The Psychology of Money 4 – Errors, Change, Price & Other People

Psychology of Money

Today’s post is our fourth visit to a recent book – The Psychology of Money by Morgan Housel.

Room for error

Chapter 13 starts with a description of card counting in blackjack, and how it allows room for error since the probabilities (based on discarded cards) don’t accurately predict which card will come next.

  • Trend-following is similar – you have no idea which bets will be profitable, and you expect more than 50% of bets to fail.

Their strategy relies entirely on humility—humility that they don’t know, and cannot know exactly what’s going to happen next, so play their hand accordingly. There is never a moment when you’re so right that you can bet every chip in front of you.

And you need enough of a bankroll to survive the downswings.

  • This brings us to the margin of safety.

As defined by Ben Graham:

The purpose of the margin of safety is to render the forecast unnecessary.

Morgan says that we shouldn’t view the world as black and white.

The grey area—pursuing things where a range of potential outcomes are acceptable—is the smart way to proceed.

The benefits come from tail events once more:

Room for error lets you endure a range of potential outcomes, and endurance lets you stick around long enough to let the odds of benefiting from a low-probability outcome fall in your favor. The biggest gains occur infrequently.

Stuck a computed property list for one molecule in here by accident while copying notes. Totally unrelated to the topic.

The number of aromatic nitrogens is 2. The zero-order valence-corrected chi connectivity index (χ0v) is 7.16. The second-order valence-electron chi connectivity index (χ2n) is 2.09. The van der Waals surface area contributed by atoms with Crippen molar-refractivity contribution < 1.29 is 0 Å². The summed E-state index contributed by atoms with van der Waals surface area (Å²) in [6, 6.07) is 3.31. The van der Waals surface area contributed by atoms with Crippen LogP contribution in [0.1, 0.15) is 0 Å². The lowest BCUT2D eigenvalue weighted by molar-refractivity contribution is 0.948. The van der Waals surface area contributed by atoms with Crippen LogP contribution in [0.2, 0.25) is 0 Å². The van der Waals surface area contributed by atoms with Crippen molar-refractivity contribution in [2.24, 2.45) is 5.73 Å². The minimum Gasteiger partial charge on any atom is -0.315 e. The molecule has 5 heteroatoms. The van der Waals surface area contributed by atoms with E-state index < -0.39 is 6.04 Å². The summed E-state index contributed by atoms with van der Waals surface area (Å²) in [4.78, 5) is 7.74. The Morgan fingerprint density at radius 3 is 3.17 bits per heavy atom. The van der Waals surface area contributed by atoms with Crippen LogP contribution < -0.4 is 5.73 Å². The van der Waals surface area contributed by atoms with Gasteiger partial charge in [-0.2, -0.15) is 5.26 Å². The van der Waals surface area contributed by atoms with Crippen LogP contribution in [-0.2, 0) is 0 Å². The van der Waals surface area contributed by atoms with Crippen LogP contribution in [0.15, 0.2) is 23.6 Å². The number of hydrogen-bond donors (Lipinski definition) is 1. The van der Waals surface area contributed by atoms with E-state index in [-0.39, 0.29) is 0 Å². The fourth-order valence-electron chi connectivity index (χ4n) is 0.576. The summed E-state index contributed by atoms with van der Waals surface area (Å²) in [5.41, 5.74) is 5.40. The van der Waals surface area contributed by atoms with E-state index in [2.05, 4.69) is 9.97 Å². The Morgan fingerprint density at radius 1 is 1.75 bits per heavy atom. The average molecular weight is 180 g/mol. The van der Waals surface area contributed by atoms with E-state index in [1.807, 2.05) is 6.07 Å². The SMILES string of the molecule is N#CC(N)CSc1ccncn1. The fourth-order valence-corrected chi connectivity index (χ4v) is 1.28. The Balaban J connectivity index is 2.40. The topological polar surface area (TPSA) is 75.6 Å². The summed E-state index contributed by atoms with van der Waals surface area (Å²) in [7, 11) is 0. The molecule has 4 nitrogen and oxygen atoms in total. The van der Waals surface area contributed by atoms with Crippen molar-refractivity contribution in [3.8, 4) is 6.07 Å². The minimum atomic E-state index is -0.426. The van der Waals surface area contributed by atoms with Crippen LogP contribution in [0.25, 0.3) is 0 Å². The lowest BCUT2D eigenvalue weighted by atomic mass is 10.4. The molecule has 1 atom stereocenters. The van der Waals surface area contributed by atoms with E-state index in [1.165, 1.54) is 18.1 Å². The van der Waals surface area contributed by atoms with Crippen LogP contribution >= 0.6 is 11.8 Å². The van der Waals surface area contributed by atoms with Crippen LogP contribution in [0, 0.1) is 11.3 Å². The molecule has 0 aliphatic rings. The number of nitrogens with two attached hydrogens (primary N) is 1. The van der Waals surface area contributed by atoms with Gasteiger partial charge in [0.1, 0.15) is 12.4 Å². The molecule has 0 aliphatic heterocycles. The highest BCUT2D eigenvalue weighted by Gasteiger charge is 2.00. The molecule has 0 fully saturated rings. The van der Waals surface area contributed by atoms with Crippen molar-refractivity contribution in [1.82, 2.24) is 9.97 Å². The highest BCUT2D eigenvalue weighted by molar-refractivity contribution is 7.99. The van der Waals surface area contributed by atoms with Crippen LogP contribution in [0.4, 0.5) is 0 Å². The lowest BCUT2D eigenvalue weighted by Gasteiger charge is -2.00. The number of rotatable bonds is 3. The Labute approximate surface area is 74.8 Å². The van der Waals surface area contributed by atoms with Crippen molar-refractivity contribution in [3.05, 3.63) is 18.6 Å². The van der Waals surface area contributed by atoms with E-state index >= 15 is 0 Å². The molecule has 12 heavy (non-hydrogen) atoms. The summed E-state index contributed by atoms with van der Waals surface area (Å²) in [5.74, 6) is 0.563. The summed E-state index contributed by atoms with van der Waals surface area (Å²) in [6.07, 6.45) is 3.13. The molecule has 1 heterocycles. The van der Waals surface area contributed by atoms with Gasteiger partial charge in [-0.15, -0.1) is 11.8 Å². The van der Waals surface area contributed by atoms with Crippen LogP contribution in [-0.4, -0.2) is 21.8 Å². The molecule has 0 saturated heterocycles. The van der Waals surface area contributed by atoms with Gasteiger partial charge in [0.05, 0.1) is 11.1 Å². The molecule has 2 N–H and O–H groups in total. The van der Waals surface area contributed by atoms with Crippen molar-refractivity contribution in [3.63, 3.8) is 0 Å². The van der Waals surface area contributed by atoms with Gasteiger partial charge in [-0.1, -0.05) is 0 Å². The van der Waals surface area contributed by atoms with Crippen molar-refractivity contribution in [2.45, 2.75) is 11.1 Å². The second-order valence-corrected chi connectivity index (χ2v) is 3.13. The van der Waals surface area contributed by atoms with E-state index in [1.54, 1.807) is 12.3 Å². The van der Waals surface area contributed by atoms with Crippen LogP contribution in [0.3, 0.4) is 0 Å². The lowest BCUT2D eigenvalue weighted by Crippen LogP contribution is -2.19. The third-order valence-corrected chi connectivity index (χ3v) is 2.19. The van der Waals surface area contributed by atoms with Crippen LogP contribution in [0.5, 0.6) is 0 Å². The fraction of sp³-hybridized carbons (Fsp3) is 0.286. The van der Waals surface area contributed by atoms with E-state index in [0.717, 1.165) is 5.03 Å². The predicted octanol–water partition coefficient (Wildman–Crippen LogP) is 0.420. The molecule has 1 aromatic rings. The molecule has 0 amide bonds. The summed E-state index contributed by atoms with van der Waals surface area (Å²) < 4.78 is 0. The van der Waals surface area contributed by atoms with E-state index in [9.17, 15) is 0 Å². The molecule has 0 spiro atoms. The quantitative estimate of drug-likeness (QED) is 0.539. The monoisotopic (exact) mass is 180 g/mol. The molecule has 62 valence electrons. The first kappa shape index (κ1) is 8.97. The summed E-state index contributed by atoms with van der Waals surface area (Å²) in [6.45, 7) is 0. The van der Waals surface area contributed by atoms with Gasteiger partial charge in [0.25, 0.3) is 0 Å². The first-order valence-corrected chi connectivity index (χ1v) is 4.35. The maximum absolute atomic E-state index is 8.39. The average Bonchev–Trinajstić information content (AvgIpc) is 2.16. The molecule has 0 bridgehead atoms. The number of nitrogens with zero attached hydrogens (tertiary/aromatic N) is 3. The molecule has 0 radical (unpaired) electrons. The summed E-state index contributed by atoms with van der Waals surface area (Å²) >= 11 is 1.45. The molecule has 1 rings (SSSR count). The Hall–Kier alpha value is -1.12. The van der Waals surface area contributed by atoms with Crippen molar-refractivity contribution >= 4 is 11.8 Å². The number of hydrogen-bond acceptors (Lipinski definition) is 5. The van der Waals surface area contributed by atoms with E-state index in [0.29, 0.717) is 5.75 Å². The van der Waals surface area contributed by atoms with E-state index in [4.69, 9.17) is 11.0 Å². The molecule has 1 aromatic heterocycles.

Or as Taleb says:

You can be risk loving and yet completely averse to ruin.

Morgan uses Russian Roulette as an example:

The odds are in your favor when playing Russian roulette. But the downside is not worth the potential upside. There is no margin of safety that can compensate for the risk.

As we’ve already discussed, avoiding tail risks is hard:

You can’t prepare for what you can’t envision. If there’s one way to guard against their damage, it’s avoiding single points of failure. Everything that can break will eventually break.

The first point of failure that most people face is their paycheck.

  • Which is easily fixed with an emergency fund.

More generally, you need to save at 15% of what you earn.

  • There’s no need to know what you will eventually spend it on.

Chapter 14 argues that the difficulty in long-term planning is that people’s goals and desires change over time.

People are poor forecasters of their future selves.

There’s a thing called the End of History Illusion:

The tendency for people to be keenly aware of how much they’ve changed in the past, but to underestimate how much their personalities, desires, and goals are likely to change in the future.

Harvard psychologist Daniel Gilbert said:

All of us are walking around with an illusion that we have just recently become the people that we were always meant to be and will be for the rest of our lives.

Morgan has two suggestions:

We should avoid the extreme ends of financial planning. [And] we should also come to accept the reality of changing our minds.

Don’t pick extreme frugality or long hours to fund an extravagant lifestyle, and don’t stick with something that you no longer enjoy.

  • Avoid sunk costs.
See also:  The Psychology of Money 1 - Crazy, Luck, Enough & Compounding

Everything has a price, and the key to a lot of things with money is just figuring out what that price is and being willing to pay it.

The problem is that the price may not be obvious upfront.

The first example Morgan gives is holding stocks.